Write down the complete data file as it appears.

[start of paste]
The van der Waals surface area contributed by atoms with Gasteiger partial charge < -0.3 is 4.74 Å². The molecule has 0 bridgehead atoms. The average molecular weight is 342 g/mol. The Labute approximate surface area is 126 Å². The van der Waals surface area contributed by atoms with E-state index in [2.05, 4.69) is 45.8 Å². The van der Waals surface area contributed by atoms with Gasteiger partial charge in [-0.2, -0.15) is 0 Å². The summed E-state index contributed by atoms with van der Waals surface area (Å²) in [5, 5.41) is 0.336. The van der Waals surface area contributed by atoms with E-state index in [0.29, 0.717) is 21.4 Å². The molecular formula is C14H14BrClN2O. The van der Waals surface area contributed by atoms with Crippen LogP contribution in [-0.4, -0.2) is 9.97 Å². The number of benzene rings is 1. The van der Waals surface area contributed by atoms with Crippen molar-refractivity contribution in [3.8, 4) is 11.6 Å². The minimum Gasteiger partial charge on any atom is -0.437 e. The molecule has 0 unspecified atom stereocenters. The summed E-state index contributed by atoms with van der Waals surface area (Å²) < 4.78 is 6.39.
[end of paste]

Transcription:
The van der Waals surface area contributed by atoms with Gasteiger partial charge < -0.3 is 4.74 Å². The molecule has 0 bridgehead atoms. The average molecular weight is 342 g/mol. The Labute approximate surface area is 126 Å². The van der Waals surface area contributed by atoms with E-state index in [2.05, 4.69) is 45.8 Å². The van der Waals surface area contributed by atoms with Gasteiger partial charge in [-0.2, -0.15) is 0 Å². The summed E-state index contributed by atoms with van der Waals surface area (Å²) in [5, 5.41) is 0.336. The van der Waals surface area contributed by atoms with E-state index in [0.29, 0.717) is 21.4 Å². The molecular formula is C14H14BrClN2O. The van der Waals surface area contributed by atoms with Crippen LogP contribution in [-0.4, -0.2) is 9.97 Å². The number of benzene rings is 1. The van der Waals surface area contributed by atoms with Crippen molar-refractivity contribution in [3.8, 4) is 11.6 Å². The minimum Gasteiger partial charge on any atom is -0.437 e. The molecule has 0 unspecified atom stereocenters. The summed E-state index contributed by atoms with van der Waals surface area (Å²) < 4.78 is 6.39.